Mark Robbins secures one of only about 80 UN internships available worldwide
By Laura Lennie, News Staff
Mark Robbins always has been impassioned by the idea of working with the United Nations.
So the 25-year-old Stoney Creek native and Carleton University master’s degree political economy student decided to try his luck and apply to some of the internship positions available with the intergovernmental organization that fit his profile in February.
Robbins didn’t expect much from the process.
But in March, he received an offer of internship with the UN in Bangkok, Thailand.
“There were about 80 internship positions available worldwide and UN spots are notoriously competitive, since they only take in such a small portion of those that apply,” Robbins said. “When I read it (the offer) on my phone that morning, I nearly fell out of bed. From there, I corresponded with my future manager about the details, including visa applications, an apartment and whatnot until we were totally set on a start date.”
The UN was established on Oct. 24, 1945 to promote international co-operation.
Robbins’ internship includes working with the United Nations Economic and Social Commission for Asia and the Pacific (ESCAP).
The ESCAP was established in 1947, operates out of Bangkok and works to overcome some of the region’s greatest challenges by providing results oriented projects, technical assistance and capacity building to member States in a number of areas.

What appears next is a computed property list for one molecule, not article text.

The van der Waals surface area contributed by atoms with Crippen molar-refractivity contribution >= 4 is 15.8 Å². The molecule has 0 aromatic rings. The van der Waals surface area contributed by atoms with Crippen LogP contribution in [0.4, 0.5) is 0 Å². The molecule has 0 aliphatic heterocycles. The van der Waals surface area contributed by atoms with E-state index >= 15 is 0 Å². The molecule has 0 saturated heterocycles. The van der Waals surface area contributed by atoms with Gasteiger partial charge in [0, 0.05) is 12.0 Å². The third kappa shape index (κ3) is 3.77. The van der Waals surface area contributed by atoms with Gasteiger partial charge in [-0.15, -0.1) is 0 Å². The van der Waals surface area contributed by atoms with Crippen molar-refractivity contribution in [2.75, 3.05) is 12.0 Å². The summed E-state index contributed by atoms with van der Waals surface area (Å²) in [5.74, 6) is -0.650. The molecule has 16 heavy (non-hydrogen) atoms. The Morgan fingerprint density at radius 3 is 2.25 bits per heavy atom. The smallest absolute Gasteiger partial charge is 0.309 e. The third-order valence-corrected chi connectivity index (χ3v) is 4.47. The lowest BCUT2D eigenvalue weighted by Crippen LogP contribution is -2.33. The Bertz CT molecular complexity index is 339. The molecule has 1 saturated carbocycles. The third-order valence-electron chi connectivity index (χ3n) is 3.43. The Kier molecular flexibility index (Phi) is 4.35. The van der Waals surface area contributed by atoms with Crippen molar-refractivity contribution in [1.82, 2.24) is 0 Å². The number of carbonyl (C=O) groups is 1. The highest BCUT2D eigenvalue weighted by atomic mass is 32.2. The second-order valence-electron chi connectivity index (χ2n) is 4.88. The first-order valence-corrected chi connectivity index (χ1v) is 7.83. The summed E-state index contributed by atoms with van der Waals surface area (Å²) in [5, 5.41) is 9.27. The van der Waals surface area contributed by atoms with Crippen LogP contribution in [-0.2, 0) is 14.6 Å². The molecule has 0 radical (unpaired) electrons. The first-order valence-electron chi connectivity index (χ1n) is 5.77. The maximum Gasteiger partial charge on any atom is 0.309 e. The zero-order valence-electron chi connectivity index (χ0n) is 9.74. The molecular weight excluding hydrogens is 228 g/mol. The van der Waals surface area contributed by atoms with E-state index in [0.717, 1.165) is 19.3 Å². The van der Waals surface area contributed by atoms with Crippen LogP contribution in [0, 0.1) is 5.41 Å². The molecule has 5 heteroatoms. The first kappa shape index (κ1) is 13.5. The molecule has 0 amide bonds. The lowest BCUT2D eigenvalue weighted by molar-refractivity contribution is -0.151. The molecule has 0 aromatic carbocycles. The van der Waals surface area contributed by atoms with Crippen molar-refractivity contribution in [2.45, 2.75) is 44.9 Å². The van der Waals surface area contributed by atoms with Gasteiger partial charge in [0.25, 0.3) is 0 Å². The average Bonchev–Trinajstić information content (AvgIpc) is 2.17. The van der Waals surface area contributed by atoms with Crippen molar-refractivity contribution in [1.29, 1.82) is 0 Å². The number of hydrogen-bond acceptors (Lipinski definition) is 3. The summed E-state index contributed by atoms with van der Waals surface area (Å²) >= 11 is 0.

Robbins will be helping to develop urban transportation nodes facilitating international trade in the region.
He said the internship offers ample opportunity for learning.
“It is a great context in which to learn about political economy, especially in East and South-East Asia where the line between ‘political issues’ and ‘economic issues’ is even more blurred than it is in Canada,” Robbins said. “In addition to being a good fit within my academic program, international relations has been a long-standing interest of mine. The internship is a great way to bridge that interest with my academic work.”
Robbins said the internship also provides plenty of opportunity to put past experience into practice.
He worked with the federal government on transportation issues during his undergraduate degree political science studies at the University of Ottawa. He did part-time work for several years with the Canadian Transportation Agency in Gatineau, Que.
“The internship also works well a certificate in urban design that I have from Simon Fraser University,” Robbins said. “At a higher level, trade with the Asia-Pacific region is going to be increasingly important for Canada over the next 20 years. I’m very pleased to be doing work that is going to continue to be relevant.”
Robbins left for his internship with the UN in Bangkok last Sunday.
He will be gone for three months.
Just before leaving, Robbins said he felt “extremely privileged” about having the opportunity to work with the UN.
“I am really looking forward to peeling back the veil of the UN and seeing what it is actually like behind all the gossip and speculation,” he said. “Everyone has something to say about the UN, but so few people know about it first-hand. I'll be very happy to have the chance to make up my own opinion.”
Robbins said an internship with the UN can open many doors.
He hopes to learn as much as possible about how to be a good global citizen and political-economist.
“Of course, if a long-term position came from this it would be difficult to say no,” he laughed. “From everything that I have heard, the UN is a great place to work and it also has a special university, a branch of which operates out of Hamilton. The internship could very well open a door to a PhD at the United Nations University.”